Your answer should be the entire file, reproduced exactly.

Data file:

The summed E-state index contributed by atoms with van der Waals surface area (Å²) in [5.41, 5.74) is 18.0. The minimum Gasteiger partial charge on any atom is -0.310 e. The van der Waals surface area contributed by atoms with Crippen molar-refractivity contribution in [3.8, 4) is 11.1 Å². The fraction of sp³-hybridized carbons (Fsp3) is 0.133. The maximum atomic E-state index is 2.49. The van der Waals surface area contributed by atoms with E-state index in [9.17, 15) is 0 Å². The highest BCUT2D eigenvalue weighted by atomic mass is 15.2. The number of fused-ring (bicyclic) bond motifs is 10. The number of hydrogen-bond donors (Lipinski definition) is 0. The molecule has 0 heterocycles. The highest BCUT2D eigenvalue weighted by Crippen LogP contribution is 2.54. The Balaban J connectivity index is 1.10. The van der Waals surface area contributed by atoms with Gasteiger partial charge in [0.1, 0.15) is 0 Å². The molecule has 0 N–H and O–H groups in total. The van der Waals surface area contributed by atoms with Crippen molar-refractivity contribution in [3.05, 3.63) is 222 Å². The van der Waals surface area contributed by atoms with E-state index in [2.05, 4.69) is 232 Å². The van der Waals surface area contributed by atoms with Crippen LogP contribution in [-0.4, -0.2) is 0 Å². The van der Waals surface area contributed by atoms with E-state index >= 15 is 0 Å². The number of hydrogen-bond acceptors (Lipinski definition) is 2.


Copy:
The summed E-state index contributed by atoms with van der Waals surface area (Å²) in [5.41, 5.74) is 18.0. The minimum Gasteiger partial charge on any atom is -0.310 e. The van der Waals surface area contributed by atoms with Crippen molar-refractivity contribution in [3.8, 4) is 11.1 Å². The fraction of sp³-hybridized carbons (Fsp3) is 0.133. The maximum atomic E-state index is 2.49. The van der Waals surface area contributed by atoms with E-state index in [9.17, 15) is 0 Å². The highest BCUT2D eigenvalue weighted by atomic mass is 15.2. The number of fused-ring (bicyclic) bond motifs is 10. The number of hydrogen-bond donors (Lipinski definition) is 0. The molecule has 0 heterocycles. The highest BCUT2D eigenvalue weighted by Crippen LogP contribution is 2.54. The Balaban J connectivity index is 1.10. The van der Waals surface area contributed by atoms with Gasteiger partial charge in [0.1, 0.15) is 0 Å². The molecule has 0 N–H and O–H groups in total. The van der Waals surface area contributed by atoms with Crippen molar-refractivity contribution in [3.05, 3.63) is 222 Å². The van der Waals surface area contributed by atoms with E-state index in [2.05, 4.69) is 232 Å². The van der Waals surface area contributed by atoms with Crippen LogP contribution in [-0.4, -0.2) is 0 Å². The van der Waals surface area contributed by atoms with E-state index >= 15 is 0 Å². The number of hydrogen-bond acceptors (Lipinski definition) is 2.